In Tehran, protesters have been temporarily arrested for participating in “illegal demonstrations,” according to Mohsen Hamadani, Tehran deputy governor in charge of security affairs, as reported by semi-official ILNA.

About 200 people were arrested between Revolution Square and Valiasr Square in Tehran on Saturday, ILNA reported, for “attempting to destroy public property and attack police,” according to Ali Azghar Nasserbakt, the deputy commander of Tehran Security. Some have been released, he said, though he didn’t provide a specific number.

On Saturday, 80 people were detained in the nearby city of Arak, according to a government official, as reported by Mehr News Agency.

“A number of individuals intended to enter into and damage government locations,” the government official, who was not identified by Mehr, is quoted as saying. The official added that protesters were not able to enter the government buildings, “and the city is under control.”

Mehr added that at least three people were lightly injured.

US-Iran war of words
President Donald Trump has voiced his support for anti-government protesters in several tweets throughout the weekend, sparking a war of words with the Iranian government.

“Iran, the Number One State of Sponsored Terror with numerous violations of Human Rights occurring on an hourly basis, has now closed down the Internet so that peaceful demonstrators cannot communicate,” he wrote late Sunday. “Not good!”

Contrary to the President’s tweet, Iran has not “closed down the Internet,” though it has restricted Iranian’s access to some social media.

On Saturday, Iranian Foreign Ministry spokesman Bahram Qassemi pushed back against earlier US comments, saying the Iranian people gave no credence to such “opportunistic” remarks by Trump or his administration.

Iranian officials have pointed to foreign intervention as being behind the protests.

During Sunday’s televised remarks, Rouhani accused Trump of creating problems for Iranians, saying he had “always been acting against the people from the first day he entered the White House.”

“He has been constantly creating problems for us, nonstop and continuously for the Iranian nation,” he said.

Relations between Washington and Tehran have long been tense, with the Trump administration critical of what it sees as Iran’s growing regional influence and alleged involvement in conflicts including Yemen and Syria.

Rouhani won a landslide re-election in May after campaigning largely on social reform. His campaign touted the merits of the 2015 nuclear deal with the United States, the European Union and other partners, a deal rejected by Trump.

President Donald Trump on Monday morning took to Twitter to tweet about the deadly protests in Iran, calling for change to an autocratic system there that he says is rife with repression and corruption.

“Iran is failing at every level despite the terrible deal made with them by the Obama Administration,” Trump wrote. “The great Iranian people have been repressed for many years. They are hungry for food & for freedom. Along with human rights, the wealth of Iran is being looted. TIME FOR CHANGE!”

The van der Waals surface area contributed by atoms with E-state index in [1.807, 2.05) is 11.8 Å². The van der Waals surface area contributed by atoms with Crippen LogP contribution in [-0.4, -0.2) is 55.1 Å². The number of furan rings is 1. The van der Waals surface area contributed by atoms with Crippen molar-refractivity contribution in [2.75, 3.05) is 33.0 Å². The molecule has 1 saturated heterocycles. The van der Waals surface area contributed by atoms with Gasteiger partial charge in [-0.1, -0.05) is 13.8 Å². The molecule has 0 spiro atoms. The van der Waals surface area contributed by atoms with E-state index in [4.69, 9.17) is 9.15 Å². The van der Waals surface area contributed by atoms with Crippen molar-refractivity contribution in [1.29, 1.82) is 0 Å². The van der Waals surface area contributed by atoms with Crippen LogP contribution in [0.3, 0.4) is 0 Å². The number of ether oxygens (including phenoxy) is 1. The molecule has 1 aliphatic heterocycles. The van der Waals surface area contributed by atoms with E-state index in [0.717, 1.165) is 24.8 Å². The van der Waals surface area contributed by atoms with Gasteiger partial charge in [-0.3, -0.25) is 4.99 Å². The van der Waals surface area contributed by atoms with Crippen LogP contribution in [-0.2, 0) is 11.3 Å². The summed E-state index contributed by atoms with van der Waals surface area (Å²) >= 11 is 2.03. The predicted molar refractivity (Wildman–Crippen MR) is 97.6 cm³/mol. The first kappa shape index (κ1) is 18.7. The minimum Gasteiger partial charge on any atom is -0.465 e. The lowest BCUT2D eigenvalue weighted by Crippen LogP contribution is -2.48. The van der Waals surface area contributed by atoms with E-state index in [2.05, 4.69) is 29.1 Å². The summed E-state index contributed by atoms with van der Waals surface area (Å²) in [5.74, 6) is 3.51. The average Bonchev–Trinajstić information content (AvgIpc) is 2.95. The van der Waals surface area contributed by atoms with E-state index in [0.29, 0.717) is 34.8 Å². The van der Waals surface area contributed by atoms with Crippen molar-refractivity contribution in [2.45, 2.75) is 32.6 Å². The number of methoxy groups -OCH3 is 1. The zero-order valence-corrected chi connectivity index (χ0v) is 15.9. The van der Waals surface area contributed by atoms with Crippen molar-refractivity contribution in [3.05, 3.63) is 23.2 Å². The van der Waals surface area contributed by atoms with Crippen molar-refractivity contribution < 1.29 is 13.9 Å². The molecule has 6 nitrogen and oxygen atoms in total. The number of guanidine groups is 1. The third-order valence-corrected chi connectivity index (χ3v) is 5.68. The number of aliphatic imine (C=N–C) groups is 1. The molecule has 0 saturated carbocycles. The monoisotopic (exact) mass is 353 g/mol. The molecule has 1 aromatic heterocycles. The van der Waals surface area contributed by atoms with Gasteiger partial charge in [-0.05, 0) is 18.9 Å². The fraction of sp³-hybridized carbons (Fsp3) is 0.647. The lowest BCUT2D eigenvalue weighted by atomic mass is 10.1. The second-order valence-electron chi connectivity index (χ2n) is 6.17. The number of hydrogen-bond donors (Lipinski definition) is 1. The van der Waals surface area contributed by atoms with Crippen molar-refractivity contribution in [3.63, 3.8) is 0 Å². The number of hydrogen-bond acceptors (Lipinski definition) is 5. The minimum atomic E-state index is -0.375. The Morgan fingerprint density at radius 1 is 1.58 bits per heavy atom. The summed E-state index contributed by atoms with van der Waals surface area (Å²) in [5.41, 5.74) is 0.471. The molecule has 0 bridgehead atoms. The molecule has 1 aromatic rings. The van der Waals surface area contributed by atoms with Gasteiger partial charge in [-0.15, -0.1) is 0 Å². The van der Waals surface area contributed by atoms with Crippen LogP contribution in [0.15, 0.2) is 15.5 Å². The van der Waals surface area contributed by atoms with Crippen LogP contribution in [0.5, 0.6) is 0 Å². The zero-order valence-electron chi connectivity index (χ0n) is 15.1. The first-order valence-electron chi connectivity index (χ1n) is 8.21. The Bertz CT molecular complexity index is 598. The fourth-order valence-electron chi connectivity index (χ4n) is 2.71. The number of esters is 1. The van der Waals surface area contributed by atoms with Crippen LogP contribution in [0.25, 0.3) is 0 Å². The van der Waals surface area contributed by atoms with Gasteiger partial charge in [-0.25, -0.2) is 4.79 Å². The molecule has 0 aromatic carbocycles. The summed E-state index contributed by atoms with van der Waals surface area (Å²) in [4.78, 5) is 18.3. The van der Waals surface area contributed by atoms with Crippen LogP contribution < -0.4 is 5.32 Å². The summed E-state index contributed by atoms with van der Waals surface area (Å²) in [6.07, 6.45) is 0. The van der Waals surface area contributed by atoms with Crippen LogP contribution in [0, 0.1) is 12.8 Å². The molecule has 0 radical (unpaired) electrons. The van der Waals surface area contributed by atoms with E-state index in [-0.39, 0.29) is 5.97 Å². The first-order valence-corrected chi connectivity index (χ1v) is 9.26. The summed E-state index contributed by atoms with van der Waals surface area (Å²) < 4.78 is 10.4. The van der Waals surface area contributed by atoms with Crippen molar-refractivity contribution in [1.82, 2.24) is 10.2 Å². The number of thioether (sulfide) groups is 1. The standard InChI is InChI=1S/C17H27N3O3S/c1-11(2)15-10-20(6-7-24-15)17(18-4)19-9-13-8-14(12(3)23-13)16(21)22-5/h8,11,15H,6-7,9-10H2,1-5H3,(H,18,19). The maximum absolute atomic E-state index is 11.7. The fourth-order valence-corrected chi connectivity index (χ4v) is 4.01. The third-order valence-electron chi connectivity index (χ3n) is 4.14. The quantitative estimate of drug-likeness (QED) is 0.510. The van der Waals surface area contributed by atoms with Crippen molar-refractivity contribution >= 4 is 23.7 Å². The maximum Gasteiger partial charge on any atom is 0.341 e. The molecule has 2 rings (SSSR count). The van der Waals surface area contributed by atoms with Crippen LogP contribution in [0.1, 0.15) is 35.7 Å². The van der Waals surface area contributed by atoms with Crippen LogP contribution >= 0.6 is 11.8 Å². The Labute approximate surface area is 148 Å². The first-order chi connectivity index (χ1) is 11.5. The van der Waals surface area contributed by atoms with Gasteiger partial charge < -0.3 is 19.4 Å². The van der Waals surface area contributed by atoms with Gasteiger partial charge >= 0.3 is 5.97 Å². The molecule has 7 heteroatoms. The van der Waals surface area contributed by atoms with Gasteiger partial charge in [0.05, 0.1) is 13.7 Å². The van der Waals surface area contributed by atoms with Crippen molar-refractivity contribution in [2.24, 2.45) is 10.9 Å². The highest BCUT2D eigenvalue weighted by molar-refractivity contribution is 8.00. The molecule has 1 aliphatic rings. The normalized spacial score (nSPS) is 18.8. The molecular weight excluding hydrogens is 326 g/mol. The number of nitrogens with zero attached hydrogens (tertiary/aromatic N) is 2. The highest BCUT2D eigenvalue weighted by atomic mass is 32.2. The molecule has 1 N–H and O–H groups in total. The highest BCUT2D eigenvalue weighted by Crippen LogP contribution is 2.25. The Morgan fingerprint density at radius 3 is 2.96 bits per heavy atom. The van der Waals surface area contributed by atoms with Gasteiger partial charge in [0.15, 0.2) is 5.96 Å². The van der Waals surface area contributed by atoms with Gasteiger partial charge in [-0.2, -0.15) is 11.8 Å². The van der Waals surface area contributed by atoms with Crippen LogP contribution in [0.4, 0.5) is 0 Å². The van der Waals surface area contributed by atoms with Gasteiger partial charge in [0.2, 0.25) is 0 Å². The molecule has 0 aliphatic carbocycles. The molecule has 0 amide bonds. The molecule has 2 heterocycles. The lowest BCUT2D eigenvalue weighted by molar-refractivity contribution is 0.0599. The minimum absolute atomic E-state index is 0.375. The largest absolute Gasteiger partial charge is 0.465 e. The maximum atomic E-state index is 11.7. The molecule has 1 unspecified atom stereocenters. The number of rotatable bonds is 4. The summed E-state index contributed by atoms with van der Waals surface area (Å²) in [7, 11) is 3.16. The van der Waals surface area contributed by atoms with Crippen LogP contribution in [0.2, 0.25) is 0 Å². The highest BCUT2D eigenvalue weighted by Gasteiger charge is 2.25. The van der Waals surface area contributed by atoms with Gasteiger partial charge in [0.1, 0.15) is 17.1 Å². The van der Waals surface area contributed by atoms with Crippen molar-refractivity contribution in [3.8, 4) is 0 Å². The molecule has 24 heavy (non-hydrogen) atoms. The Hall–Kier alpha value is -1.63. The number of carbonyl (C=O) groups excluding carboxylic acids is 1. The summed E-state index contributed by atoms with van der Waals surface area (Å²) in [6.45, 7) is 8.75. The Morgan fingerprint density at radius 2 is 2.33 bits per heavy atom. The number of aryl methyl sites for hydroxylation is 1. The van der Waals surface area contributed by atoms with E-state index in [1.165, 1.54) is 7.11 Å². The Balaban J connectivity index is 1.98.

Vice President Mike Pence tweeted support for Trump’s message later Monday morning.

“As long as @RealDonaldTrump is POTUS and I am VP, the United States of America will not repeat the shameful mistake of our past when others stood by and ignored the heroic resistance of the Iranian people as they fought against their brutal regime … (1/2)” Pence wrote. “(2/2) … The bold and growing resistance of the Iranian people today gives hope and faith to all who struggle for freedom and against tyranny. We must not and we will not let them down. #IranProtests”

Iranian President Hassan Rouhani responded Monday, saying Trump has no right to sympathize with Iran because he has called the Iranian people “terrorists,” according to Iran’s semi-official Tasnim News Agency.

Rouhani made the comments in a meeting with lawmakers. On Sunday, state television broadcast Rouhani saying that Trump is “constantly creating problems” for Iranians, including with regard to visas and financial issues.

The leaders’ tit-for-tat follows a weekend of escalating rhetoric in response to the protests and violence in Iran, with Trump warning Sunday that the United States is watching Tehran’s treatment of protesters for human rights violations after anti-government protests turned deadly.

“Big protests in Iran,” Trump tweeted. “The people are finally getting wise as to how their money and wealth is being stolen and squandered on terrorism. Looks like they will not take it any longer. The USA is watching very closely for human rights violations!”

Trump also took to Twitter later Sunday to criticize the Iranian government’s efforts to limit access to social media.

“Iran, the Number One State of Sponsored Terror with numerous violations of Human Rights occurring on an hourly basis, has now closed down the Internet so that peaceful demonstrators cannot communicate. Not good!” Trump tweeted. The White House press office followed this with a statement saying the administration supports the right of the Iranian people to peaceful expression.

“Their voices deserve to be heard,” the statement read. “We encourage all parties to protect this fundamental right to peaceful expression and to avoid any actions that contribute to censorship.”